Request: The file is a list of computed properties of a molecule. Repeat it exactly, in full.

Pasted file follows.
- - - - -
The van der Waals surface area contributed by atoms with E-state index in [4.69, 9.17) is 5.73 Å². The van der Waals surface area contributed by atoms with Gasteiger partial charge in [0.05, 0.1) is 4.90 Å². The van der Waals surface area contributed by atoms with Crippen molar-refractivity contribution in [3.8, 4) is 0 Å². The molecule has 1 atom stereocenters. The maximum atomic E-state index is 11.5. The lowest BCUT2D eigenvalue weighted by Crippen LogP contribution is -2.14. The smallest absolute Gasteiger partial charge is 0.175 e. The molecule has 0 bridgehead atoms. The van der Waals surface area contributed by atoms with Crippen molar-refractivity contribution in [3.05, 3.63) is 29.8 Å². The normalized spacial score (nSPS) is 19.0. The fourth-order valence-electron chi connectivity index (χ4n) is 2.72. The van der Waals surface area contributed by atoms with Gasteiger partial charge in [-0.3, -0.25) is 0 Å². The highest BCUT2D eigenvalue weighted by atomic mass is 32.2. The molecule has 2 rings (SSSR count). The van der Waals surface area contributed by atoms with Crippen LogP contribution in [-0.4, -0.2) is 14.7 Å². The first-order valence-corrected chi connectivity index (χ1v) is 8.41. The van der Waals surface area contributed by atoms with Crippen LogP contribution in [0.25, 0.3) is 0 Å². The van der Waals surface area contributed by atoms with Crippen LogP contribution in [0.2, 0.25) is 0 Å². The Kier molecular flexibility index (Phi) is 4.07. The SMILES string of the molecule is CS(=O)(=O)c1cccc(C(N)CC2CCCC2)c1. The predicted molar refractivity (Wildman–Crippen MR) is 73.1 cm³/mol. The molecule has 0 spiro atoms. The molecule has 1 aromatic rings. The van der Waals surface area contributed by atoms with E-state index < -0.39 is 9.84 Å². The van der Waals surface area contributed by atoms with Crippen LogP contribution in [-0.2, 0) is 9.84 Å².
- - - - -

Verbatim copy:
The van der Waals surface area contributed by atoms with E-state index in [4.69, 9.17) is 5.73 Å². The van der Waals surface area contributed by atoms with Gasteiger partial charge in [0.05, 0.1) is 4.90 Å². The van der Waals surface area contributed by atoms with Crippen molar-refractivity contribution in [3.8, 4) is 0 Å². The molecule has 1 atom stereocenters. The maximum atomic E-state index is 11.5. The lowest BCUT2D eigenvalue weighted by Crippen LogP contribution is -2.14. The smallest absolute Gasteiger partial charge is 0.175 e. The molecule has 0 bridgehead atoms. The van der Waals surface area contributed by atoms with Crippen molar-refractivity contribution in [3.05, 3.63) is 29.8 Å². The normalized spacial score (nSPS) is 19.0. The fourth-order valence-electron chi connectivity index (χ4n) is 2.72. The van der Waals surface area contributed by atoms with Gasteiger partial charge in [-0.3, -0.25) is 0 Å². The highest BCUT2D eigenvalue weighted by atomic mass is 32.2. The molecule has 2 rings (SSSR count). The van der Waals surface area contributed by atoms with Crippen LogP contribution in [-0.4, -0.2) is 14.7 Å². The first-order valence-corrected chi connectivity index (χ1v) is 8.41. The van der Waals surface area contributed by atoms with Crippen LogP contribution in [0.25, 0.3) is 0 Å². The van der Waals surface area contributed by atoms with Crippen LogP contribution in [0.2, 0.25) is 0 Å². The Kier molecular flexibility index (Phi) is 4.07. The SMILES string of the molecule is CS(=O)(=O)c1cccc(C(N)CC2CCCC2)c1. The predicted molar refractivity (Wildman–Crippen MR) is 73.1 cm³/mol. The molecule has 0 spiro atoms. The molecule has 1 aromatic rings. The van der Waals surface area contributed by atoms with E-state index < -0.39 is 9.84 Å². The van der Waals surface area contributed by atoms with Crippen LogP contribution in [-0.2, 0) is 9.84 Å².